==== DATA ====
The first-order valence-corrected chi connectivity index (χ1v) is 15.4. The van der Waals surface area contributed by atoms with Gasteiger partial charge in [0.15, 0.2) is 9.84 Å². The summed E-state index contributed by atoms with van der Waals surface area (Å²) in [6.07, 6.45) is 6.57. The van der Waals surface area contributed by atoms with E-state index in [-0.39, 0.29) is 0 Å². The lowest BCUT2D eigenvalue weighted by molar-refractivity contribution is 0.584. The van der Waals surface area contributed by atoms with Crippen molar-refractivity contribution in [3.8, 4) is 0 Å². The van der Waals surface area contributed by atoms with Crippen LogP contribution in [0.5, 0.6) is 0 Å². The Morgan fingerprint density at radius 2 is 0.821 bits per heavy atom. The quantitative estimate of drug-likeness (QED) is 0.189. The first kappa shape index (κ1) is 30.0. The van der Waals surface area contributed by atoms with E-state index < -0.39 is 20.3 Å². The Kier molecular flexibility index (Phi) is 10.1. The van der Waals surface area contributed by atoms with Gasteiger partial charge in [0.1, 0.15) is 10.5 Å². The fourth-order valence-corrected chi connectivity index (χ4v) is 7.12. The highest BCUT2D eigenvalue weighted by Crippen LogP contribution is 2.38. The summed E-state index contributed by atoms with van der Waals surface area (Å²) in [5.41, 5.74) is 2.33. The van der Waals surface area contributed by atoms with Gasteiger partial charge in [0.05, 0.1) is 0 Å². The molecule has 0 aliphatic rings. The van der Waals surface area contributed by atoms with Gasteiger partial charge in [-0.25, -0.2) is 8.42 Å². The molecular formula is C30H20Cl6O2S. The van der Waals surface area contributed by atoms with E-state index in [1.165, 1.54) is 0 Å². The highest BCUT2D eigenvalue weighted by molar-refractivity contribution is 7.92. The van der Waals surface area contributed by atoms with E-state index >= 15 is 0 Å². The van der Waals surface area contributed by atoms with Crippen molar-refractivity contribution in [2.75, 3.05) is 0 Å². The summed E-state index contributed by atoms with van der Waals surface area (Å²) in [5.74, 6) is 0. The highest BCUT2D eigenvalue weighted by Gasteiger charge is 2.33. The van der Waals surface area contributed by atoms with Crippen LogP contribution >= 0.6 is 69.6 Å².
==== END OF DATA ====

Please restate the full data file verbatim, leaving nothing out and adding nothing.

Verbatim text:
The first-order valence-corrected chi connectivity index (χ1v) is 15.4. The van der Waals surface area contributed by atoms with Gasteiger partial charge in [0.15, 0.2) is 9.84 Å². The summed E-state index contributed by atoms with van der Waals surface area (Å²) in [6.07, 6.45) is 6.57. The van der Waals surface area contributed by atoms with E-state index in [-0.39, 0.29) is 0 Å². The lowest BCUT2D eigenvalue weighted by molar-refractivity contribution is 0.584. The van der Waals surface area contributed by atoms with Crippen molar-refractivity contribution in [3.8, 4) is 0 Å². The van der Waals surface area contributed by atoms with Crippen LogP contribution in [0.5, 0.6) is 0 Å². The Morgan fingerprint density at radius 2 is 0.821 bits per heavy atom. The quantitative estimate of drug-likeness (QED) is 0.189. The first kappa shape index (κ1) is 30.0. The van der Waals surface area contributed by atoms with E-state index < -0.39 is 20.3 Å². The Kier molecular flexibility index (Phi) is 10.1. The van der Waals surface area contributed by atoms with Gasteiger partial charge in [0.1, 0.15) is 10.5 Å². The fourth-order valence-corrected chi connectivity index (χ4v) is 7.12. The highest BCUT2D eigenvalue weighted by Crippen LogP contribution is 2.38. The summed E-state index contributed by atoms with van der Waals surface area (Å²) in [5.41, 5.74) is 2.33. The van der Waals surface area contributed by atoms with Gasteiger partial charge in [0.05, 0.1) is 0 Å². The molecule has 0 aliphatic rings. The van der Waals surface area contributed by atoms with Gasteiger partial charge in [-0.25, -0.2) is 8.42 Å². The molecular formula is C30H20Cl6O2S. The van der Waals surface area contributed by atoms with E-state index in [1.165, 1.54) is 0 Å². The highest BCUT2D eigenvalue weighted by molar-refractivity contribution is 7.92. The van der Waals surface area contributed by atoms with E-state index >= 15 is 0 Å². The van der Waals surface area contributed by atoms with Crippen molar-refractivity contribution in [2.75, 3.05) is 0 Å². The summed E-state index contributed by atoms with van der Waals surface area (Å²) in [5.74, 6) is 0. The highest BCUT2D eigenvalue weighted by Gasteiger charge is 2.33. The van der Waals surface area contributed by atoms with Crippen LogP contribution >= 0.6 is 69.6 Å².